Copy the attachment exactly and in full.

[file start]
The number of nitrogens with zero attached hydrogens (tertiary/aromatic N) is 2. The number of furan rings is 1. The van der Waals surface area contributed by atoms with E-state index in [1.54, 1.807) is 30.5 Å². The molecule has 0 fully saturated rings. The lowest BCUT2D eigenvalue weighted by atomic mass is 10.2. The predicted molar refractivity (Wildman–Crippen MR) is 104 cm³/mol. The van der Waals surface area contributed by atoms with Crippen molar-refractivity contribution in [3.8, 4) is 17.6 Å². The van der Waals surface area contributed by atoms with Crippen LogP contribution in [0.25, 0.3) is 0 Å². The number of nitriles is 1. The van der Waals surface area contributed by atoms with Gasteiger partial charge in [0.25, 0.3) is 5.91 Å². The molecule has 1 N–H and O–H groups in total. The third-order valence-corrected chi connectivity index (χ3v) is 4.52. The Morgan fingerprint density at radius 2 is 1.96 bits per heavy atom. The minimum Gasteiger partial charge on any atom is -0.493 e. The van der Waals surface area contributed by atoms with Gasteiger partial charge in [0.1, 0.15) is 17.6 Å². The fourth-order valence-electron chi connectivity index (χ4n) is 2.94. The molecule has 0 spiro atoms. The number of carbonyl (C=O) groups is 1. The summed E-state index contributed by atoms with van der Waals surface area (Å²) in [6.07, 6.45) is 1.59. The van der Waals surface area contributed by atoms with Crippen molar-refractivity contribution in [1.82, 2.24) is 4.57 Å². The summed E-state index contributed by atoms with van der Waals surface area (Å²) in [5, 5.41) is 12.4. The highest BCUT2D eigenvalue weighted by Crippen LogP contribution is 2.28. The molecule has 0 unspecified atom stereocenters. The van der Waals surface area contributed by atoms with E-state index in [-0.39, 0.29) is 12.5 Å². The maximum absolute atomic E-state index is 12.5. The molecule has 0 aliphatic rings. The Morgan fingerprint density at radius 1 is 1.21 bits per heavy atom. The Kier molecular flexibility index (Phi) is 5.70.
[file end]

The number of nitrogens with zero attached hydrogens (tertiary/aromatic N) is 2. The number of furan rings is 1. The van der Waals surface area contributed by atoms with E-state index in [1.54, 1.807) is 30.5 Å². The molecule has 0 fully saturated rings. The lowest BCUT2D eigenvalue weighted by atomic mass is 10.2. The predicted molar refractivity (Wildman–Crippen MR) is 104 cm³/mol. The van der Waals surface area contributed by atoms with Crippen molar-refractivity contribution in [3.8, 4) is 17.6 Å². The van der Waals surface area contributed by atoms with Crippen LogP contribution in [0.25, 0.3) is 0 Å². The number of nitriles is 1. The van der Waals surface area contributed by atoms with Gasteiger partial charge in [0.25, 0.3) is 5.91 Å². The molecule has 1 N–H and O–H groups in total. The third-order valence-corrected chi connectivity index (χ3v) is 4.52. The Morgan fingerprint density at radius 2 is 1.96 bits per heavy atom. The minimum Gasteiger partial charge on any atom is -0.493 e. The van der Waals surface area contributed by atoms with Gasteiger partial charge in [0.1, 0.15) is 17.6 Å². The fourth-order valence-electron chi connectivity index (χ4n) is 2.94. The molecule has 0 spiro atoms. The number of carbonyl (C=O) groups is 1. The summed E-state index contributed by atoms with van der Waals surface area (Å²) in [6.07, 6.45) is 1.59. The van der Waals surface area contributed by atoms with Crippen molar-refractivity contribution in [1.82, 2.24) is 4.57 Å². The summed E-state index contributed by atoms with van der Waals surface area (Å²) in [5, 5.41) is 12.4. The highest BCUT2D eigenvalue weighted by Crippen LogP contribution is 2.28. The molecule has 0 unspecified atom stereocenters. The van der Waals surface area contributed by atoms with E-state index in [-0.39, 0.29) is 12.5 Å². The maximum absolute atomic E-state index is 12.5. The molecule has 0 aliphatic rings. The Morgan fingerprint density at radius 1 is 1.21 bits per heavy atom. The Kier molecular flexibility index (Phi) is 5.70.